Dispatch from the Heartland

April 12, 2022

I’m writing this from Chicago where we are meeting in-person for the first time since the pandemic.


The excitement here in the heartland is palpable.

Even though some of us joined during the pandemic…and have never met others in-person;

Even though 30 months have lapsed since our last in-person meeting;

Even though social distancing and remote work have kept many of us apart;

We do not come together here in Chicago as strangers; but as a community that is closer than ever…doing more for each other than ever.

The reason is the explosion of members asking for and giving help to each other.

Here are a few of the ways members have been there for each other during the pandemic:

  • 100s of monthly virtual council calls
  • 400 Peer Coaching Calls on every imaginable topic…including First 90 Days, Career Evolution, and many, any others
  • 100s of cross-council Roundtables like CEO Roundtable, COO Roundtable, CPO, Product in SaaS, UXDesign, High Growth, and many others
  • 100s of personal Roundtables like helping teenage daughters with depression, or managing Aging Parents, or, sadly, children with cancer
  • 100s of 1:1 career coaching sessions and an entirely new career coaching program we’ve launched for all members based on my upcoming book, Never Search Alone

So, this Tuesday morning, as members wake up and go to the meetings, I want to leave them (and you) with one more message about why all this matters.

Research I’ve conducted with hundreds of leaders (and is in my next book) shows that 85% of senior executives report say asking for help is *essential* to making it into (and remaining in) the senior ranks.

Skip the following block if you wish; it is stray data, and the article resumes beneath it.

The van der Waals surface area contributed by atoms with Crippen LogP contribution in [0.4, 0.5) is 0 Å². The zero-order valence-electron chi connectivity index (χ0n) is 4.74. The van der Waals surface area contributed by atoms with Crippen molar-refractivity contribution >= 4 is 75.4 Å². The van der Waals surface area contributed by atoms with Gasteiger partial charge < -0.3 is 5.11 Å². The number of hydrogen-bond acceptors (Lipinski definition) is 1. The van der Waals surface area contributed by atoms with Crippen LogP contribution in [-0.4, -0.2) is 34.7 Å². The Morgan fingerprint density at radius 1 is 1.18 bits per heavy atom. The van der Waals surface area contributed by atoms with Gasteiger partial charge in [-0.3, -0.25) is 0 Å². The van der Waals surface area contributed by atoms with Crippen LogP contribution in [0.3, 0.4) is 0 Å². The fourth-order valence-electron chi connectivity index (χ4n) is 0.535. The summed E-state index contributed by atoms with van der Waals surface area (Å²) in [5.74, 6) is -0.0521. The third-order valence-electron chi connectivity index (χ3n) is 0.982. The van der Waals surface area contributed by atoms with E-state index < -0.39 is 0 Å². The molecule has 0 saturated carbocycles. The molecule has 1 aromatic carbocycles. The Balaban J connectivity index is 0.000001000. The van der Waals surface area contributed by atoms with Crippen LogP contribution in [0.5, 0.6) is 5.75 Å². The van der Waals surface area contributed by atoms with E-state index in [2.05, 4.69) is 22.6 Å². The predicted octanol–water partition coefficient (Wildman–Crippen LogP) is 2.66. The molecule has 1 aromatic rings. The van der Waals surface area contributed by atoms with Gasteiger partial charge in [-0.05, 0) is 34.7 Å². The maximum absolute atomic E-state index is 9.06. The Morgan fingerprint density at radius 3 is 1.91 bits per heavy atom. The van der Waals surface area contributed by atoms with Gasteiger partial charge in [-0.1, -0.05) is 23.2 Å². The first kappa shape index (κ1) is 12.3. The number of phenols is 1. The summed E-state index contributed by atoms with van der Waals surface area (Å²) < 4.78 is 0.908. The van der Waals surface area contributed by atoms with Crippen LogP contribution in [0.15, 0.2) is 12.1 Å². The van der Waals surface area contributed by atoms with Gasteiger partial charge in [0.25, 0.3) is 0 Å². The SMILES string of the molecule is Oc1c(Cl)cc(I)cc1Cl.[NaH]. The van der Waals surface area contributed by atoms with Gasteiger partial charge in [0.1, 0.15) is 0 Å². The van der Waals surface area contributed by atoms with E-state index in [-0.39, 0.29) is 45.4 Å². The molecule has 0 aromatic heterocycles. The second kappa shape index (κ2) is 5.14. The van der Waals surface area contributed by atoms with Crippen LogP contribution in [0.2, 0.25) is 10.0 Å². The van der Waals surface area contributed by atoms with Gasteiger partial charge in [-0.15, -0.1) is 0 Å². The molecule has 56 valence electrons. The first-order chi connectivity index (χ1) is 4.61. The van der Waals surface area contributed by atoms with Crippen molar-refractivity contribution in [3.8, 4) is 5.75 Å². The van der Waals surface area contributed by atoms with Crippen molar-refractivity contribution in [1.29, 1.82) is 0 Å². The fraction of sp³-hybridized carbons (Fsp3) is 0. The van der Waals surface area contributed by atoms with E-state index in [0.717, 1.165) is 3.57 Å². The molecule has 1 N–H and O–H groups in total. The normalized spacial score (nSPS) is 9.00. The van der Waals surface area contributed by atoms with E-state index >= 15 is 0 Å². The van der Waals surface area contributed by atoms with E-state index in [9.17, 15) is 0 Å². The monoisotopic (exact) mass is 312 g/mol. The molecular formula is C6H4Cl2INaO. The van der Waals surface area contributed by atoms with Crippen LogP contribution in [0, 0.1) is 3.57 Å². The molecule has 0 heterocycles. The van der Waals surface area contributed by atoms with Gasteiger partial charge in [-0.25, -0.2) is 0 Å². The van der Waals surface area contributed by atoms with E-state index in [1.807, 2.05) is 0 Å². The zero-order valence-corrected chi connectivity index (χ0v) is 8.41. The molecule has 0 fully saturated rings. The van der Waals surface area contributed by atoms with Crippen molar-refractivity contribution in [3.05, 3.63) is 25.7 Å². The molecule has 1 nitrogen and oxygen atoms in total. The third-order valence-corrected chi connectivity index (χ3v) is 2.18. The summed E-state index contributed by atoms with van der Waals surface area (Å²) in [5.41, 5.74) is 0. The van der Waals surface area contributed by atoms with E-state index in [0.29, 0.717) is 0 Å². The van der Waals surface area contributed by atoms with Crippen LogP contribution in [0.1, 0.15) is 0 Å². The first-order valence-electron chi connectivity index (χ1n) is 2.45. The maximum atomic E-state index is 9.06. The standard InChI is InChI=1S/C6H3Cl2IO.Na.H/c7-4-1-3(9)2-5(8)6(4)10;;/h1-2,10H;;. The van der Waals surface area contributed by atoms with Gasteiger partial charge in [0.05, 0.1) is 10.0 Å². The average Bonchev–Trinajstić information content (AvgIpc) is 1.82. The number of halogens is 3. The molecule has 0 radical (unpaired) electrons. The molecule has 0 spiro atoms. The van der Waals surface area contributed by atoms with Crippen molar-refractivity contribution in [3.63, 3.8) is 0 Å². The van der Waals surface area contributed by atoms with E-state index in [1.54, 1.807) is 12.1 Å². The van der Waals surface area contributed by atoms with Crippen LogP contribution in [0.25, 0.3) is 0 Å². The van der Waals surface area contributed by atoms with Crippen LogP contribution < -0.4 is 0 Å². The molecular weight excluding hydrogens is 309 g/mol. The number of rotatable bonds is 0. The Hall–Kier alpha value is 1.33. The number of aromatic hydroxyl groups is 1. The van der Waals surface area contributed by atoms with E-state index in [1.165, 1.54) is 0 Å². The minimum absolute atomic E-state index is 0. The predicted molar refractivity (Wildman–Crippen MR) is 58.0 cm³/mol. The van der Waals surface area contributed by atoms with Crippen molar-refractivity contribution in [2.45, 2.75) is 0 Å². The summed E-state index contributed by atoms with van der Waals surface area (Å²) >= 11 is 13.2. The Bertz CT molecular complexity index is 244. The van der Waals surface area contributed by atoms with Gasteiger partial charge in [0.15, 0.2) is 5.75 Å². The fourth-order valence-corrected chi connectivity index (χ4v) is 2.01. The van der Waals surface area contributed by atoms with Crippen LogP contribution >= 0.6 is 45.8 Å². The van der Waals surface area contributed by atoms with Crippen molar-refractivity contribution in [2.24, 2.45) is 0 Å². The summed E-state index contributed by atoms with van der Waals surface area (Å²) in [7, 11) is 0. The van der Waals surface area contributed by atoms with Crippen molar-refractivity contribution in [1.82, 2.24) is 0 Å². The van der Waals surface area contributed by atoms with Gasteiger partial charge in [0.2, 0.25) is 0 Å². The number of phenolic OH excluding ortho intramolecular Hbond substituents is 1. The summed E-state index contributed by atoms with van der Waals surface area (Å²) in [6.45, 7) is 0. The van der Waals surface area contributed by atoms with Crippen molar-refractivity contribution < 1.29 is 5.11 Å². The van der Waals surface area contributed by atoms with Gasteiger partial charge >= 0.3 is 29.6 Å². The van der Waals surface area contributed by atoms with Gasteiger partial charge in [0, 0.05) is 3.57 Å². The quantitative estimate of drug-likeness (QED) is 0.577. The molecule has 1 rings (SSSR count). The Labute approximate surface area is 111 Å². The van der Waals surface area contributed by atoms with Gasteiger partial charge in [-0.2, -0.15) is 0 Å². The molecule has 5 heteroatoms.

Sadly, the inverse is true. 

If  earlier-career people do not ask, they are less likely to get the support they need to get promoted. 

To make matters worse, 85% of those in the junior and middle ranks, think asking for help is a sign of weakness. 

Thus they don’t ask, and can even be critical of others doing the same, which reduces everyone’s willing to ask, *and* reduces everyone’s career potential. 

In other words, *not* asking for help is a leading reason people get stuck.

So, when I ask members to ask for help I do so not only because it helps people ask for help, but also because I want to create a virtuous circle of help: i.e., the more members ask, the more they help others ask for help, who then help others ask for help by modeling it themselves.

That’s right. 

Put in a pandemic age way – asking for help is a positive virus that helps everyone *grow.*

So, whether you are here in Chicago with us, attending via Zoom, or not currently an active member, know this: if you ask for help today, the career you’ll accelerate may not *only* be your own.


P.S. Sunday night a few members of the CG team went out to the Spiegeltent ZaZou, a hard-to-describe evening of drag cabaret, acrobatics, food, and drink located in a Belgian mirror tent on the 14th floor of the newly-opened Cambria Hotel in Chicago’s Theatre District. 

Here’s a shadowy photo.

Mickey's Harvest

About the Author

Phyl Terry

Phyl Terry, Founder and CEO of Collaborative Gain, Inc., launched the company’s flagship leadership program – The Councils – in 2002 with a fellow group of Internet pioneers from Amazon, Google, and others. Thousands of leaders from the Internet world have come together in the last 15 years to learn the art of asking for help and to support each other to build better, more customer-centric products, services, and companies.

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